A detailed two-month follow-up study of 351 COVID-19 patients treated with convalescent plasma therapy at Houston Methodist Hospital concludes that those patients receiving convalescent plasma with a very high antibody content against the SARS-CoV-2 virus – also known as high titer – within two days of hospitalization were significantly more likely to survive the infection.


“These findings essentially provide the optimal roadmap for convalescent plasma treatment and are especially significant as COVID-19 cases continue to increase around the country,” said James M. Musser, M.D., Ph.D., chair of the Department of Pathology and Genomic Medicine at Houston Methodist and corresponding author of the study.  “Our work shows the exact parameters that should be used to make convalescent plasma maximally effective for patients.”


About 10,000 patients each week are being treated with convalescent plasma nationwide. Houston Methodist has treated 544 COVID-19 patients with convalescent plasma since March 28, when it became the first academic medical center in the nation to infuse critically ill patients with plasma donated from recovered patients. Physician researchers continue to carefully track convalescent plasma’s effect on COVID-19 patients admitted to Houston Methodist’s system of eight hospitals.


This most recent study definitively confirms and extends scientific evidence presented earlier in an interim analysis published in August in the American Journal of Pathology, which found that the century-old use of convalescent plasma donated by survivors of the illness is safe and effective, and also significantly decreases mortality. The investigators also show that transfusion of very high-titer convalescent plasma has the maximum beneficial effect if given within 44 hours of hospitalization.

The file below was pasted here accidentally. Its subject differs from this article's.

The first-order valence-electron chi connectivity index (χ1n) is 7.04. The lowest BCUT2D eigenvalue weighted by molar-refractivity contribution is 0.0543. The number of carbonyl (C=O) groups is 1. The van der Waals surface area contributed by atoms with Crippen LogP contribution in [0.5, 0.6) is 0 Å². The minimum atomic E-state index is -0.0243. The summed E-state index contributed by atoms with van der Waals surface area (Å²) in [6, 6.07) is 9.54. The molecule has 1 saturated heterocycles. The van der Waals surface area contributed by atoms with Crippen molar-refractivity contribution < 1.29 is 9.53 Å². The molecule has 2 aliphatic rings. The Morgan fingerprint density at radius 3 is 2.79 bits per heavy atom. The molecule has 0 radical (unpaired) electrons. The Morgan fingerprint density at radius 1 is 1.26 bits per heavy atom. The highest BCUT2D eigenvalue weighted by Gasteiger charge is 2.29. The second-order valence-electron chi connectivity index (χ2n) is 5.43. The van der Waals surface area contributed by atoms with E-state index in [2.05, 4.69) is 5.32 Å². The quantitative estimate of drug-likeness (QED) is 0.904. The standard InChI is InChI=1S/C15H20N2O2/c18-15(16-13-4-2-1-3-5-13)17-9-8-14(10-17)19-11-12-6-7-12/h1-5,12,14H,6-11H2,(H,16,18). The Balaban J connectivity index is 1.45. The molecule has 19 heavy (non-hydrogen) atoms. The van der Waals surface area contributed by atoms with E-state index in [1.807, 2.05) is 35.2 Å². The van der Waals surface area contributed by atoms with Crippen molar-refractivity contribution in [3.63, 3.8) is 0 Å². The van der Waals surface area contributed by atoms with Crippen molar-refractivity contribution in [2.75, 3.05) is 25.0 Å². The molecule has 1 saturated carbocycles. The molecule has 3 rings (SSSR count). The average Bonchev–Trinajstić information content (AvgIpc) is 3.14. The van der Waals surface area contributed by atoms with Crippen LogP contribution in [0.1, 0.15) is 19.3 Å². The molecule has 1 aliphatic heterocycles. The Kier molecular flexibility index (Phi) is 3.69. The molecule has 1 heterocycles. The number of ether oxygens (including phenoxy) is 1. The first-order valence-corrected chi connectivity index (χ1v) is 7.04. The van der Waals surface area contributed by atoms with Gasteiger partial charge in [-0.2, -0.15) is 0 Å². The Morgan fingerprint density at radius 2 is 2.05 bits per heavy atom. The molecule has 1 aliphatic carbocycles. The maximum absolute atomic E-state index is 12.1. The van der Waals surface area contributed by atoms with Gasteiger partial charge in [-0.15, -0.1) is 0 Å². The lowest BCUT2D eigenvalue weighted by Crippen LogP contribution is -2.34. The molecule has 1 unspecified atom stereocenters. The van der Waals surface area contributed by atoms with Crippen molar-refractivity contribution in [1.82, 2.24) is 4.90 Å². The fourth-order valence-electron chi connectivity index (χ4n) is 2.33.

The latest study, titled “Significantly decreased mortality in a large cohort of COVID-19 patients transfused early with convalescent plasma containing high titer anti-SARS-CoV-2 spike protein IgG,”  was led by principal investigator Eric Salazar, M.D., Ph.D., assistant professor of Pathology and Genomic Medicine with the Houston Methodist Hospital and Research Institute. The study is published today in the American Journal of Pathology.


In addition to Musser and Salazar, other collaborators from Houston Methodist on this study were Paul A. Christensen, Edward A. Graviss, Duc T. Nguyen, Brian Castillo, Jian Chen, Bevin Valdez Lopez, Todd N. Eagar, Xin Y, Picheng Zhao, John Rogers, Ahmed Shehabeldin, David Joseph, Christopher Leveque, Randall J. Olsen, David W. Bernard, and Jimmy Gollihar of the US Army Research Laboratory-South, University of Texas Austin.


This study was supported by funding from the Fondren Foundation, Houston Methodist Hospital, Houston Methodist Research Institute and Houston Methodist Infectious Diseases Research Fund